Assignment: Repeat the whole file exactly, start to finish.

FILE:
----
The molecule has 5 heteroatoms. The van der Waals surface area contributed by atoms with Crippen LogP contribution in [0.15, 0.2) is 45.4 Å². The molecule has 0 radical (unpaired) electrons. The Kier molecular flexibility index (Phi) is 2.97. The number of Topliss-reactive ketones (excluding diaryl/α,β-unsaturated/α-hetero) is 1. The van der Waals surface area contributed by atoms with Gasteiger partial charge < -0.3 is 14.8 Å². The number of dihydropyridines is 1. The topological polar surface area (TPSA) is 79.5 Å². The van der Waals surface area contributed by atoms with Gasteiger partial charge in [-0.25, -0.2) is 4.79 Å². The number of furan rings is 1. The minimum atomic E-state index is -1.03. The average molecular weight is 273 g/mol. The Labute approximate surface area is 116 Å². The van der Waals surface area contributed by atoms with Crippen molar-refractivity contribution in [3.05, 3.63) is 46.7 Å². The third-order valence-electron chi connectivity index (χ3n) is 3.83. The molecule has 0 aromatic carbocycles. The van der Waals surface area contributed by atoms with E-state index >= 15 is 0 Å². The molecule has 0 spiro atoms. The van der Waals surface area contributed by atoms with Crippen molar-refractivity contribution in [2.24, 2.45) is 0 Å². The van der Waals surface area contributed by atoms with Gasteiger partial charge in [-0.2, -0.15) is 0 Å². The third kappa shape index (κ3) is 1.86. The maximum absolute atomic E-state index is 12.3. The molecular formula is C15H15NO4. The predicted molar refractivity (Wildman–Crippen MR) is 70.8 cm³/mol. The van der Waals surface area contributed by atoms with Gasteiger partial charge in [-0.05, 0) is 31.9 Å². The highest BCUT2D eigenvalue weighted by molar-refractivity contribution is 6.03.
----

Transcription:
The molecule has 5 heteroatoms. The van der Waals surface area contributed by atoms with Crippen LogP contribution in [0.15, 0.2) is 45.4 Å². The molecule has 0 radical (unpaired) electrons. The Kier molecular flexibility index (Phi) is 2.97. The number of Topliss-reactive ketones (excluding diaryl/α,β-unsaturated/α-hetero) is 1. The van der Waals surface area contributed by atoms with Gasteiger partial charge < -0.3 is 14.8 Å². The number of dihydropyridines is 1. The topological polar surface area (TPSA) is 79.5 Å². The van der Waals surface area contributed by atoms with Gasteiger partial charge in [-0.25, -0.2) is 4.79 Å². The number of furan rings is 1. The minimum atomic E-state index is -1.03. The average molecular weight is 273 g/mol. The Labute approximate surface area is 116 Å². The van der Waals surface area contributed by atoms with Crippen molar-refractivity contribution in [3.05, 3.63) is 46.7 Å². The third-order valence-electron chi connectivity index (χ3n) is 3.83. The molecule has 0 aromatic carbocycles. The van der Waals surface area contributed by atoms with E-state index >= 15 is 0 Å². The molecule has 0 spiro atoms. The van der Waals surface area contributed by atoms with Crippen molar-refractivity contribution in [2.24, 2.45) is 0 Å². The van der Waals surface area contributed by atoms with Gasteiger partial charge in [-0.2, -0.15) is 0 Å². The third kappa shape index (κ3) is 1.86. The maximum absolute atomic E-state index is 12.3. The molecular formula is C15H15NO4. The predicted molar refractivity (Wildman–Crippen MR) is 70.8 cm³/mol. The van der Waals surface area contributed by atoms with Gasteiger partial charge in [-0.05, 0) is 31.9 Å². The highest BCUT2D eigenvalue weighted by molar-refractivity contribution is 6.03.